Nonprofit organizations have some unique situations when dealing with payroll and payroll taxes for their employees. Here we are addressing many of the common payroll scenarios for nonprofit payrolls.
Nonprofit Payroll: Employee Records
There are many state and federal laws and regulations related to employee records that can be confusing and sometimes contradictory. What employee records should you keep to be safe? The following items, if you actually have them (and you should) should be kept in the employee’s personnel files. We recommend for IRS and auditing purposes that you keep them for at least seven full years.
- employee job application
- Background checks and references
- Job offer
- Work description
- IRS Form W4
- Equivalent W4 status
- HLS Form I9
- Employee benefits enrollment or denial forms
- Annual performance evaluations
- Interim Evaluations or Disciplinary Forms
- exit interview
Possible additional ways to maintain
Nonprofit Payroll: Payroll Records
Nonprofit Payroll: Employees
Officers and Directors
The Internal Revenue Code defines a corporation’s officers (president, vice president, secretary, and treasurer) as employees, and your 501(c)(3) must classify them as such for tax purposes. This applies if your organization pays these officers to perform their duties as officers.
A 501(c)(3) should not classify a corporate officer as an employee if they perform no or only minor services and do not receive or are entitled to compensation.
Rather, the Code defines a corporation’s directors, that is, members of the board of directors, as non-employees, and your 501(c)(3) must classify them as such for tax purposes. This applies if your organization pays board members to attend board meetings or otherwise compensates them for performing their duties as directors.
From time to time, some 501(c)(3)s may provide prizes or gifts to volunteers. In general, for non-cash items of nominal value, such as a holiday ham, your organization should not count these items as taxable wages.
If your 501(c)(3) gives volunteers cash items, such as gift certificates or any other taxable fringe benefits, you must include these items in the volunteers’ taxable wages.
If a person is not an officer, director, or volunteer and you compensate them for work performed and they are not an independent contractor, they are an employee. Like other employers, 501(c)(3)s that pay wages to employees must pay federal employment taxes on those wages. These taxes include:
- Federal taxes
- FICA taxes (Social Security and Medicare)
Nonprofit Payroll: Federal Income Tax Tenure
Your 501(c)(3) generally (except statutory employees) must withhold and pay federal income tax from your employees’ wages.
To calculate how much federal income tax to withhold, employers must require employees to complete IRS Form W-4, Employee Withholding Allowance Certificate. Have each new employee complete and sign a W-4 before their first day of work. Keep the form on file and send a copy to the IRS if the IRS directs you to do so in a written notice.
If a new employee does not provide a completed Form W-4, their 501(c)(3) should assume single status with no withholding.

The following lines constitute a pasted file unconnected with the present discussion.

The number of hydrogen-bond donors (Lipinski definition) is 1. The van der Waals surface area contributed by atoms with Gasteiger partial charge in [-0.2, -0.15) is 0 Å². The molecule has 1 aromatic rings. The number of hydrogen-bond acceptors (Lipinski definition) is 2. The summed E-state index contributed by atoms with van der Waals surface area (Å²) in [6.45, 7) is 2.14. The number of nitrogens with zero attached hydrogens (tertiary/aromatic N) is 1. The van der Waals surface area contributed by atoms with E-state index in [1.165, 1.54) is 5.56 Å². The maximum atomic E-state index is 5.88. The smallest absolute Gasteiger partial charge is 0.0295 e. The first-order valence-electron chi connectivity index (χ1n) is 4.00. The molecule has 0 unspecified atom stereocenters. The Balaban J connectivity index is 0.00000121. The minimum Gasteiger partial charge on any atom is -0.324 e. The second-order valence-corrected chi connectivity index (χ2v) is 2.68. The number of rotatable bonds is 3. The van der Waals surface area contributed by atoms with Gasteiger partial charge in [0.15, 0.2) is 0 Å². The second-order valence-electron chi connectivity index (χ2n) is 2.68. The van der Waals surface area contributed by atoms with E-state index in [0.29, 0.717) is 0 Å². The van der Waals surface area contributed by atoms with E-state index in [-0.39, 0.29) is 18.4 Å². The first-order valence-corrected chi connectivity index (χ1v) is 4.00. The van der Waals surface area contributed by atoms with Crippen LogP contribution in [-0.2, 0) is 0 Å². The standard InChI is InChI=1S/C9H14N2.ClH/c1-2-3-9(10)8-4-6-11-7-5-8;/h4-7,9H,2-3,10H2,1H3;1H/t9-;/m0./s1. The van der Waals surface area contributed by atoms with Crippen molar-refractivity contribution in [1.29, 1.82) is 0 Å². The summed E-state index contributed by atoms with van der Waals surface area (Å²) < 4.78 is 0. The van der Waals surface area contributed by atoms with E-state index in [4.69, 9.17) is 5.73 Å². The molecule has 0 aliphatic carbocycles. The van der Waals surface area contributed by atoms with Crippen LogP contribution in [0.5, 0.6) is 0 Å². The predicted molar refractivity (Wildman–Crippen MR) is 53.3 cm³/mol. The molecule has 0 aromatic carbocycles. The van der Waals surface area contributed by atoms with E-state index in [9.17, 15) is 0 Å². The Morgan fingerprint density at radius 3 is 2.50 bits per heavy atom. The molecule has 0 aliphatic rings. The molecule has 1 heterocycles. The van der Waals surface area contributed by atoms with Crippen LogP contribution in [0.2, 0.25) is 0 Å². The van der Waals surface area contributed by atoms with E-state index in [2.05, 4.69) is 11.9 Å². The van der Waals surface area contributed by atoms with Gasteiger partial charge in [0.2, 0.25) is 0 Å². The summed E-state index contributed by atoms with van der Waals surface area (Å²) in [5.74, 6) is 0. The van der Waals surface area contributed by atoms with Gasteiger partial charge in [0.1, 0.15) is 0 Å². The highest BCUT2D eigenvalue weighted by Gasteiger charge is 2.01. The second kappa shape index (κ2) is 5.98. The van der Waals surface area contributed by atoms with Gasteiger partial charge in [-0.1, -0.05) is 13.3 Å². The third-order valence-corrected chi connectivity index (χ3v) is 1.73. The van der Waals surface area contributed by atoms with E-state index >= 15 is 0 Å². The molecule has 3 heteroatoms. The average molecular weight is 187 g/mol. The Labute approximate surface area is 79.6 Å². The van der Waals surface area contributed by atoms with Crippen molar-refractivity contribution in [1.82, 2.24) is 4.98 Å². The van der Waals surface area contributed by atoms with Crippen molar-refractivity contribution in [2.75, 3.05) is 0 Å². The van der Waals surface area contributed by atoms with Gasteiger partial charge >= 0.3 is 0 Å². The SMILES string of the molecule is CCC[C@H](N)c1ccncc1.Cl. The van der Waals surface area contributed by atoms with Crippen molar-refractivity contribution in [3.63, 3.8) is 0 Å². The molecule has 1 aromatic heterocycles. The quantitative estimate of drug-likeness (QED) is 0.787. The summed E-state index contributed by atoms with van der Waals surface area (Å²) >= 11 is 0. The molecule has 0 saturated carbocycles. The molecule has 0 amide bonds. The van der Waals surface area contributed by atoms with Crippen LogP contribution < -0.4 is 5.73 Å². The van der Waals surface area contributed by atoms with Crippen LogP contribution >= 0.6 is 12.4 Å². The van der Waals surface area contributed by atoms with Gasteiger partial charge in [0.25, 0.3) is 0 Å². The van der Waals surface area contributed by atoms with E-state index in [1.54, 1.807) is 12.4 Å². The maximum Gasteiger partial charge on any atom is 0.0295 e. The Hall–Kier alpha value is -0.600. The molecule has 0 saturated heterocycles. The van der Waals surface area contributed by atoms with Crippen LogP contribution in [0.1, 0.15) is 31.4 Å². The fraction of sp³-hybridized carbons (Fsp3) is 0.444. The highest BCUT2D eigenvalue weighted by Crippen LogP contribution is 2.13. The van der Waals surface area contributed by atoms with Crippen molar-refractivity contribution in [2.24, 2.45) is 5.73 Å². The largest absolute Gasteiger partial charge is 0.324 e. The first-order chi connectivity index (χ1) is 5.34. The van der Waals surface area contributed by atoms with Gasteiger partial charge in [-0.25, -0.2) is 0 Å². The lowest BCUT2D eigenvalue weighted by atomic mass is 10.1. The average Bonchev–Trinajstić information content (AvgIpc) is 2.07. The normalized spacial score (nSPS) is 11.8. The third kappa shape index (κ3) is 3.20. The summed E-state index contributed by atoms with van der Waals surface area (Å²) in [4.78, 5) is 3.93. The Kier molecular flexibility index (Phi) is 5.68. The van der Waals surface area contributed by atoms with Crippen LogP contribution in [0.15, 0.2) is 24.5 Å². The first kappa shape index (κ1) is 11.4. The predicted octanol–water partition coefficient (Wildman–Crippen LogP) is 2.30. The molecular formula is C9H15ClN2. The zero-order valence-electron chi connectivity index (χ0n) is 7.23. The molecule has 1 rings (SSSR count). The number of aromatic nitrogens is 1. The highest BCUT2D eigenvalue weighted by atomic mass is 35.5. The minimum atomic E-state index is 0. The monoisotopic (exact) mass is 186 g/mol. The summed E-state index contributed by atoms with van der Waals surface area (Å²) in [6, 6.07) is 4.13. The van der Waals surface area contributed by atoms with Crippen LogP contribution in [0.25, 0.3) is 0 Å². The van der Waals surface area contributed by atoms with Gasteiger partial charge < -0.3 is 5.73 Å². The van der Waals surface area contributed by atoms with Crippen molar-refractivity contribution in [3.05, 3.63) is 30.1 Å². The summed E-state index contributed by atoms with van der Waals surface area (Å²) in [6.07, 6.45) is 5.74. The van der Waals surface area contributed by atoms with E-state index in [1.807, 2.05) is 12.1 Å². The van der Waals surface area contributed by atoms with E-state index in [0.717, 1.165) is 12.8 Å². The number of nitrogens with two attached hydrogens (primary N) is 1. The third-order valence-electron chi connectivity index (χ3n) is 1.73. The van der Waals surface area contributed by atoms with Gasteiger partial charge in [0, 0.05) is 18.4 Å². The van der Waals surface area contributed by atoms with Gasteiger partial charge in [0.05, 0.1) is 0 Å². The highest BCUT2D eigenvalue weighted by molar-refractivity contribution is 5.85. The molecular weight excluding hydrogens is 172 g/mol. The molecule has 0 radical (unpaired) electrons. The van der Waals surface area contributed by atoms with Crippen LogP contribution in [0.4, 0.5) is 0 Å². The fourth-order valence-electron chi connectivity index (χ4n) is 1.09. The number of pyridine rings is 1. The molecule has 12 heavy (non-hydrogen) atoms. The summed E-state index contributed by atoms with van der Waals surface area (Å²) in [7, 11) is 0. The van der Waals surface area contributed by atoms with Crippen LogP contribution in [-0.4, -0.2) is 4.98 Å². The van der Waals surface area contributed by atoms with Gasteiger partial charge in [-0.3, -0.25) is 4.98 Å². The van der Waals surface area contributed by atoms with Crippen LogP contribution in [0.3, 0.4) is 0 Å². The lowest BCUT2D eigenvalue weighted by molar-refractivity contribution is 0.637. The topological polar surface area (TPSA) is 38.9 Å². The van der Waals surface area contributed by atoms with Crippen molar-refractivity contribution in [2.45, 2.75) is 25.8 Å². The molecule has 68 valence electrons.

Nonprofit Payroll: FICA Taxes
FICA taxes go toward Social Security and Medicare. Your 501(c)(3) must withhold and pay these taxes from employee wages, with one exception: If your organization pays an employee less than $100 in any calendar year, you do not need to withhold FICA taxes for that employee. . A 501(c)(3) must pay both the amount of FICA tax withheld from employee wages and the organization’s match for that amount.
Nonprofit Payroll: Federal Unemployment Taxes
The following is a direct quote from the IRS 940 instructions available at the following link:
“Religious, educational, scientific, charitable, and other organizations described in section 501(c)(3) and tax-exempt under section 501(a) are not subject to FUTA tax and are not required to file the Form 940”.
What it all boils down to is that if you are a 501(c)(3) and have received your favorable determination letter from the IRS, you do not have to pay federal unemployment taxes.
Nonprofit Payroll: State Unemployment Taxes
States vary on unemployment taxes on nonprofit organizations and you should check with your state Unemployment Insurance Department for the rules in the states where you have employees.
Nonprofit Payroll: Paying Federal Income Taxes and FICA
Your 501(c)(3) must pay the income taxes withheld, along with the employer and employee portions of FICA taxes (minus any advance earned income credits). [EIC] Payments). These payments must be made electronically using the Electronic Federal Tax Payment System (EFTPS) or by mailing or delivering a check, money order, or cash to an authorized depository. Please note that some taxpayers are required to deposit exclusively using EFTPS. Consult with a qualified nonprofit payroll tax professional for additional information.
Nonprofit Payroll: Payroll Tax Return
Once your 501(c)(3) deposits federal income and FICA taxes, you must file returns saying you have withheld and paid them. Just as the 501(c)(3) pays federal income taxes and FICA together, you must report them together on IRS Form 941, Quarterly Federal Tax Return for Employers. They must also be reported annually on the IRS Form W2, a copy of which is also distributed to your employees.
Non-Profit Payroll: Conclusion
There are many similarities between nonprofit payroll and for-profit payroll, but there are several differences that have not all been discussed here. We always recommend that you use a qualified payroll outsourcing company with CPAs on staff. That way, your questions can be professionally answered and any issues resolved by a CPA who is eminently qualified by training and experience to work with the IRS on payroll tax issues.